Title: Bitter Word Sweet
Word count: 70,000
Genre: NA Romance
Mara flees town with a duffel full of twenties bundled fifty to a stack. She’s done the math. This cool quarter million’s either blood money or drug money—and her mother’s recent overdose points a bit each way. It's not hers to take, but it’s her only ticket out of the trailer park, so she runs with it. Terrified that the owner of her windfall is hunting her down, Mara opens a Christian bookstore on Vancouver's Commercial Drive. She’s never had any faith, but she’s betting that if anyone is after her, he isn’t exactly spiritual. When she meets Tony, a smoking hot restaurateur, she’s pretty sure the ten commandments take hooking up off the menu. He’s awfully tempting, though, and one little taste could hardly blow her Christian cover.
Tony inherited two legacies: the secret ingredients of a mean marinara sauce and a talent for cooking the books. He has big plans to capitalize on the money laundering side of the family business and turn their tiny pizza joint into one of the city’s hottest nightclubs. His schemes allow no time for romance—especially not with the gorgeous little problem who just moved in and opened that damn bookstore across the street. Still, he’s got deep cravings and she’s the one he wants.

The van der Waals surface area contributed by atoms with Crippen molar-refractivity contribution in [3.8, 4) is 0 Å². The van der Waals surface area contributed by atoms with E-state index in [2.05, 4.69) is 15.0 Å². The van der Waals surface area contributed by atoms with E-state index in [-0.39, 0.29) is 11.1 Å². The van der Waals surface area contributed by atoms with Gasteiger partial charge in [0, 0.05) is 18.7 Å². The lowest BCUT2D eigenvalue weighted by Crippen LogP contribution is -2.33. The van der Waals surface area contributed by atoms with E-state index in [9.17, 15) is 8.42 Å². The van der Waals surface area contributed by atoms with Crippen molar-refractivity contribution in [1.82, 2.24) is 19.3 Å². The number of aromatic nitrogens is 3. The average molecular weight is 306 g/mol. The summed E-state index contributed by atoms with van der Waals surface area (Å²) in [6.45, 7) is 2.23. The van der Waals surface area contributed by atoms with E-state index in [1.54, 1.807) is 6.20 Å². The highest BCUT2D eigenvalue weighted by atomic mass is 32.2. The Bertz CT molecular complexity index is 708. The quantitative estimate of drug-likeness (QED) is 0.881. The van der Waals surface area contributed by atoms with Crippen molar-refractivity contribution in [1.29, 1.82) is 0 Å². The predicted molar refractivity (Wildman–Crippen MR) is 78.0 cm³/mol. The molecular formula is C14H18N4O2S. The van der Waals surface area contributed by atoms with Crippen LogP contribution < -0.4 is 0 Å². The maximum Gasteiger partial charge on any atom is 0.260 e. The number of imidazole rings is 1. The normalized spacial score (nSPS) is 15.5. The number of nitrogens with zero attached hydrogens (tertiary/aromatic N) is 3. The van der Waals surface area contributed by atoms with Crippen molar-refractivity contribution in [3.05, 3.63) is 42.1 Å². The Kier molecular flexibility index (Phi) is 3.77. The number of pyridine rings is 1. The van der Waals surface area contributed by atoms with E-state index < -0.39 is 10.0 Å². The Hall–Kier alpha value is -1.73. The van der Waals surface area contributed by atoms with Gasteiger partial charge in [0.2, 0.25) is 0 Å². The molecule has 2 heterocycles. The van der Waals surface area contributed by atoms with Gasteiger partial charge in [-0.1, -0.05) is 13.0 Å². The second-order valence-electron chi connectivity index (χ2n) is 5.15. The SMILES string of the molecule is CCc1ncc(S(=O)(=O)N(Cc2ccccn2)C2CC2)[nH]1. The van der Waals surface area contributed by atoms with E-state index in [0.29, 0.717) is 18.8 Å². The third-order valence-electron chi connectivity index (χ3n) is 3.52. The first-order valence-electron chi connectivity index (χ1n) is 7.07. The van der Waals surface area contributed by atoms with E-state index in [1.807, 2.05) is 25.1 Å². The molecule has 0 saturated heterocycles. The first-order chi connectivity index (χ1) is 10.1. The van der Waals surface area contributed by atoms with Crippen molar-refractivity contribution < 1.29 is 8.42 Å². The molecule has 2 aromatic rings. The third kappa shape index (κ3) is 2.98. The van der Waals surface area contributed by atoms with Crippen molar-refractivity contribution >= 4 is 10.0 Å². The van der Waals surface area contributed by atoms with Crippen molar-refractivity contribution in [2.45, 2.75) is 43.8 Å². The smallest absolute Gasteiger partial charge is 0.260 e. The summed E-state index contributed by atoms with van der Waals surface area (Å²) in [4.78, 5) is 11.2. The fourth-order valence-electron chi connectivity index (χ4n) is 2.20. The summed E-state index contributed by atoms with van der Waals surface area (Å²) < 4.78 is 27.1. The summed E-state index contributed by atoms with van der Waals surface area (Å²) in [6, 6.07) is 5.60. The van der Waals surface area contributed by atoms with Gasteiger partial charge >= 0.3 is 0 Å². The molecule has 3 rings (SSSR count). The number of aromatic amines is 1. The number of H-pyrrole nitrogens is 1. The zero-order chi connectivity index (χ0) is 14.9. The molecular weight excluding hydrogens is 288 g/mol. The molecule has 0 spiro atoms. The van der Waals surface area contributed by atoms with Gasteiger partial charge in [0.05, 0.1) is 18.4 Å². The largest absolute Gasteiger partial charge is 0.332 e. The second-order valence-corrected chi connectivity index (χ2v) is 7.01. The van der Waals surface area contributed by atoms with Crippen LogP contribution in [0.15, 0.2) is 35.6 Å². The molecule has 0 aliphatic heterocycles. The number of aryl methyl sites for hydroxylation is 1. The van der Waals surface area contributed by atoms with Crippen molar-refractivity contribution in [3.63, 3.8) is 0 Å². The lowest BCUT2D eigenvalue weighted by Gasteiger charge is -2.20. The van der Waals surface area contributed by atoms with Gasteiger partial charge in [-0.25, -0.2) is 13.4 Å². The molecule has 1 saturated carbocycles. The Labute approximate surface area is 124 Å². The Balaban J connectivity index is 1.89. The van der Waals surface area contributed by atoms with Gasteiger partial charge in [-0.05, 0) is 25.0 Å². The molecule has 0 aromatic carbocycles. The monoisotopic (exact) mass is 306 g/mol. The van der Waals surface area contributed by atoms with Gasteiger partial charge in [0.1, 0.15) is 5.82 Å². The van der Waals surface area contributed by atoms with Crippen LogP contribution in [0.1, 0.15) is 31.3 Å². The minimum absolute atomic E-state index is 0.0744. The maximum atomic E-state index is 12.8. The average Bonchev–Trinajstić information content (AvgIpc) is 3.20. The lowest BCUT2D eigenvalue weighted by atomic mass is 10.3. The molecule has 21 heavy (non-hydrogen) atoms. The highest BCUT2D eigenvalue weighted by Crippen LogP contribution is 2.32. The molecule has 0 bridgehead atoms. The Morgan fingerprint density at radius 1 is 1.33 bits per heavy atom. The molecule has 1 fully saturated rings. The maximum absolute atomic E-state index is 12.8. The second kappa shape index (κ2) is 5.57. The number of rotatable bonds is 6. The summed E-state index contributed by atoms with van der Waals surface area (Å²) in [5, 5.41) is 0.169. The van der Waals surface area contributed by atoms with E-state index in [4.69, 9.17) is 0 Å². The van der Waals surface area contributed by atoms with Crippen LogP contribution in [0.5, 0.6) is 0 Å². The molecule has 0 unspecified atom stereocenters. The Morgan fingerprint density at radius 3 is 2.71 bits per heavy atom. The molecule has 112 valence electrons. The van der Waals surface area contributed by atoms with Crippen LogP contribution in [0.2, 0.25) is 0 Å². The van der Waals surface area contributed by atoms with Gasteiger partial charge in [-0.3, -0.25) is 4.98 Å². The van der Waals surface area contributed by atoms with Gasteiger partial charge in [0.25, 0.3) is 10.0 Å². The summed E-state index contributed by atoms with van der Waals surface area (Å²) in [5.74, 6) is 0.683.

When Tony finds out Mara’s in trouble, he does everything he can to make sure she’s protected. But, if he reveals his connection to one of Vancouver’s drug kings, he risks losing Mara for good. And, if Mara accepts Tony’s help, she’s back to the life she left behind and could end up just like her mom.
First 250 Words:
Mara eyed the smidgen of wine sloshing pitifully at the bottom of the bottle and sighed. Fatigue plagued every muscle in her body, but she’d need more than two meager swallows to make it through tonight. She set the bottle back in the door of the ancient refrigerator that came with her apartment and rummaged through the tiny freezer at the top, shifting containers until her hands landed on a battered box of chicken strips. Reaching in, she pulled out a twenty dollar bill, contemplated, and took another just in case.
After rearranging the freezer’s contents to hide the box, she grabbed her keys and her phone and methodically checked the window locks. Caution never hurt. She clumped downstairs to her shop and dodged towers of unpacked boxes and a mess of used bubble wrap on her way through the long, narrow room. Hopefully, a good dinner would sustain her through the night’s work. A break. God, she needed a break. Closing and locking the shop door behind her, Mara shivered in the damp evening air. When a gap in the traffic provided just enough time to cross, she mustered her last bit of energy and jetted across Commercial Drive.
Although she’d have preferred the anonymity of one of the booths in the back of the place, people packed every last table, so Mara pulled herself---aching feet, stiff shoulders and all---up onto a tall stool at the bar.